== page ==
As in many countries precious metals belong to the crown, so here more precious natural objects of rare beauty should belong to the public.—Journal, 3 January 1861
At present, in this vicinity, the best part of the land is not private property; the landscape is not owned, and the walker enjoys comparative freedom. But possibly the day will come when it will be partitioned off into so-called pleasure grounds, in which a few will take a narrow and exclusive pleasure only,—when fences shall be multiplied, and man traps and other engines invented to confine men to the public road; and walking over the surface of God’s earth, shall be construed to mean trespassing on some gentleman’s grounds. To enjoy a thing exclusively is commonly to exclude yourself from the true enjoyment of it. Let us improve our opportunities then before the evil days come.—"Walking"
But this hunting of the moose merely for the satisfaction of killing him—not even for the sake of his hide—without making any extraordinary exertion or running any risk to yourself, is too much like going out by night to some wood-side pasture and shooting your neighbor’s horses.—The Maine Woods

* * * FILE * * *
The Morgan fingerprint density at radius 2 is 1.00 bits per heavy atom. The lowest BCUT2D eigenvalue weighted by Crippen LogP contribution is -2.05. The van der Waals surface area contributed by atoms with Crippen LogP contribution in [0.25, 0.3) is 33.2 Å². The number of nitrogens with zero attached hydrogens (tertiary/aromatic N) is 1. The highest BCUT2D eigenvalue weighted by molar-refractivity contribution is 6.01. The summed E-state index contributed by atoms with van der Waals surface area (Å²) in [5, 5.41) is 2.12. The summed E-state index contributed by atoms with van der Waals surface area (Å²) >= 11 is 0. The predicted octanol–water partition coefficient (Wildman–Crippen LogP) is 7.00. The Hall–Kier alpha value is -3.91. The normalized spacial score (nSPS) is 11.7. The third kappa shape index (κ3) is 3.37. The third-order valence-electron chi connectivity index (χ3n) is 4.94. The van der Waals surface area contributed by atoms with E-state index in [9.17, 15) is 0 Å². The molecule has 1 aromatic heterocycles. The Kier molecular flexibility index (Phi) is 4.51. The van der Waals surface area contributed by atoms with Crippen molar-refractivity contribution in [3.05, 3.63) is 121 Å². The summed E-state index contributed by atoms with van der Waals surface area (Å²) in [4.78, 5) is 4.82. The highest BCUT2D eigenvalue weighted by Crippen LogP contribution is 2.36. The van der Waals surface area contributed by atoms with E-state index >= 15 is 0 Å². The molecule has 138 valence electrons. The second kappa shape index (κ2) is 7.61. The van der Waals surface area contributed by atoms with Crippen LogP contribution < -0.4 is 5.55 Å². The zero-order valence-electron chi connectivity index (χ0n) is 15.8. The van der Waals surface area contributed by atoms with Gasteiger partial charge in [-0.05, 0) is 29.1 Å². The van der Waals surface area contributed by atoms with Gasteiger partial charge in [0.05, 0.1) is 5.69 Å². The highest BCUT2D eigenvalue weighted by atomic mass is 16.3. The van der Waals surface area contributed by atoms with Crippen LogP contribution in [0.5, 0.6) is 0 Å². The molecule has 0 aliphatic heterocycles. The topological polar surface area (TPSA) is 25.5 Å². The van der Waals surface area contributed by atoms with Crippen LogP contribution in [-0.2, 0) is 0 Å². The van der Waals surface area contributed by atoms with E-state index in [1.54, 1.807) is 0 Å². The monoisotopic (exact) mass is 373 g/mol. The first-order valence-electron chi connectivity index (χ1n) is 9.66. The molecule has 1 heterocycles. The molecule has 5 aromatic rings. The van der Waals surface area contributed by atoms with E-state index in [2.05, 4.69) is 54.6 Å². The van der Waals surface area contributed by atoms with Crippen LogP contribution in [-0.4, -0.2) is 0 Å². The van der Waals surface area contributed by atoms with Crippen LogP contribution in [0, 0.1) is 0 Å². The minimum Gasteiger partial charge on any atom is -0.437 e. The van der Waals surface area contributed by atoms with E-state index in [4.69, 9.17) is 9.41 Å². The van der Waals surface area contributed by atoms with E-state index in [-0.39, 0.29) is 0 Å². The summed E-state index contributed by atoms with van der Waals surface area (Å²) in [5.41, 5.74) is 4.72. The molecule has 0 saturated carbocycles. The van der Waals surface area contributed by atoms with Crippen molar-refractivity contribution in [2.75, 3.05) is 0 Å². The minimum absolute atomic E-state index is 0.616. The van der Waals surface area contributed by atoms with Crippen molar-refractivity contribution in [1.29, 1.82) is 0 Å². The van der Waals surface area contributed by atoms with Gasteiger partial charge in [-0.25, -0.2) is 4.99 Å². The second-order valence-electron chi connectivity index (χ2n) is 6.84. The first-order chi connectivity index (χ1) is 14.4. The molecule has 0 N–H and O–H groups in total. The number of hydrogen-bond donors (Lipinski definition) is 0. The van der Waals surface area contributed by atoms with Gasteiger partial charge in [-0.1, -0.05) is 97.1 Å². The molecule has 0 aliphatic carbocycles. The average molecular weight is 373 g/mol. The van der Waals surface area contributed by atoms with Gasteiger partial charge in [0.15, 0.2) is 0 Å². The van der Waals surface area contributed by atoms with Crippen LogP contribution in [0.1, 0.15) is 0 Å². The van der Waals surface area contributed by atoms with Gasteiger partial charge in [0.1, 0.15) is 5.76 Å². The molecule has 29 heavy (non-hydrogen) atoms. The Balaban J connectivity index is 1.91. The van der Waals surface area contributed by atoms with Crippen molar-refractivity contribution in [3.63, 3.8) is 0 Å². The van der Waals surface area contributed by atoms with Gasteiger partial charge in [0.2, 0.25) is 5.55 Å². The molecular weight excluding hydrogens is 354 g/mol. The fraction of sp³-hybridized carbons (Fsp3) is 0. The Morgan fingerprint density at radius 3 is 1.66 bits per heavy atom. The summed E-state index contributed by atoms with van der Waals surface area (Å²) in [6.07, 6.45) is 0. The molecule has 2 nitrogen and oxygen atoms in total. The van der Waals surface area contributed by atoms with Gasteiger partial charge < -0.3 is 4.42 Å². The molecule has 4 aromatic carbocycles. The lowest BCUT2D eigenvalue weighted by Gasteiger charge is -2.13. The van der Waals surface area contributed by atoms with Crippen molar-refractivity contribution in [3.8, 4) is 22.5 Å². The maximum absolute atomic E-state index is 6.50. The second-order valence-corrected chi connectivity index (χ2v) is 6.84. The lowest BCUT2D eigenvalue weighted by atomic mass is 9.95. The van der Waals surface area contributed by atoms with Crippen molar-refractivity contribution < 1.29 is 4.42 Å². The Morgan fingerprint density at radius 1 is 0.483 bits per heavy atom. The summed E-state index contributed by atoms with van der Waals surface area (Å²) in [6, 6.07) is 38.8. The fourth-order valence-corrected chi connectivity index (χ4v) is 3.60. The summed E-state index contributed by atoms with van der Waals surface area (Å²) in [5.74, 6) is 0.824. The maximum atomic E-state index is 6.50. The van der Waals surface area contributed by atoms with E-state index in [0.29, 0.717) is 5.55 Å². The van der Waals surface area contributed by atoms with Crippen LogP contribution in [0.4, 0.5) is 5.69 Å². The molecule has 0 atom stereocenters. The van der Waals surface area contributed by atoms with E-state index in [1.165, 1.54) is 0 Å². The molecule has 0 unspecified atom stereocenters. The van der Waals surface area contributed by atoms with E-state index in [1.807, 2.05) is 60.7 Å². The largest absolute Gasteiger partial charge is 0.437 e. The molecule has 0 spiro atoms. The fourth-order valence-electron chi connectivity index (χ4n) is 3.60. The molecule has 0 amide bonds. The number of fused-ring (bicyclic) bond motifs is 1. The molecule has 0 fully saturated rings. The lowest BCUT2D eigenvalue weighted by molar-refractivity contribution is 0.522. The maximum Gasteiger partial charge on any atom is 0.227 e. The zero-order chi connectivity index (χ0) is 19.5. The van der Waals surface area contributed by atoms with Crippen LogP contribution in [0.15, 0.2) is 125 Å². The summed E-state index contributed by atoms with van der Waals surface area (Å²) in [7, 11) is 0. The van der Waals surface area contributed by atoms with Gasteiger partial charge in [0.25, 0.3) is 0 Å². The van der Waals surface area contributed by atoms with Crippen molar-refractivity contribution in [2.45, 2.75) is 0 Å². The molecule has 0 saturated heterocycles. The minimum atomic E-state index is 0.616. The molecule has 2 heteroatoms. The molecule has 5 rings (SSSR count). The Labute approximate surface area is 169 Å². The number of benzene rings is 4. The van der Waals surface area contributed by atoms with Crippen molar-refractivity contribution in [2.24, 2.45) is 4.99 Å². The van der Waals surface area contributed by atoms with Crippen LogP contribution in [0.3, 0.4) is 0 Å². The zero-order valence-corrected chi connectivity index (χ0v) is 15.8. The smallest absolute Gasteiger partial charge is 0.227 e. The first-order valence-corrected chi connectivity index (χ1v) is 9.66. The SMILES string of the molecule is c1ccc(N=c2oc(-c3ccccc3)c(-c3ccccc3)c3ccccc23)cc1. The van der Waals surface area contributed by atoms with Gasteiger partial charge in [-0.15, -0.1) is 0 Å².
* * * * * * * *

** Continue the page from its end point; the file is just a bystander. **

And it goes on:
By avarice and selfishness, and a grovelling habit, from which none of us is free, of regarding the soil as property, or the means of acquiring property chiefly, the landscape is deformed, husbandry is degraded with us, and the farmer leads the meanest of lives. He knows Nature but as a robber.—Walden
Each town should have a park, or rather a primitive forest, of five hundred or a thousand acres, where a stick should never be cut for fuel, a common possession forever, for instruction and recreation. We hear of cow-commons and ministerial lots, but we want men-commons and lay lots, inalienable forever.—Journal, 15 October 1859
I fear that he who walks over these fields a century hence will not know the pleasure of knocking off wild apples. Ah, poor man, there are many pleasures which he will not know!—"Wild Apples"
I would rather save one of these hawks than have a hundred hens and chickens. It is worth more to see them soar, especially now that they are so rare in the landscape. It is easy to buy eggs, but not to buy hen-hawks. My neighbors would not hesitate to shoot the last pair of hen-hawks in the town to save a few of their chickens! But such economy is narrow and grovelling. It is unnecessarily to sacrifice the greater value to the less. I would rather never taste chickens’ meat nor hens’ eggs than never to see a hawk sailing through the upper air again. This sight is worth incomparably more than a chicken soup or a boiled egg. So we exterminate the deer and substitute the hog.—Journal, 13 June 1853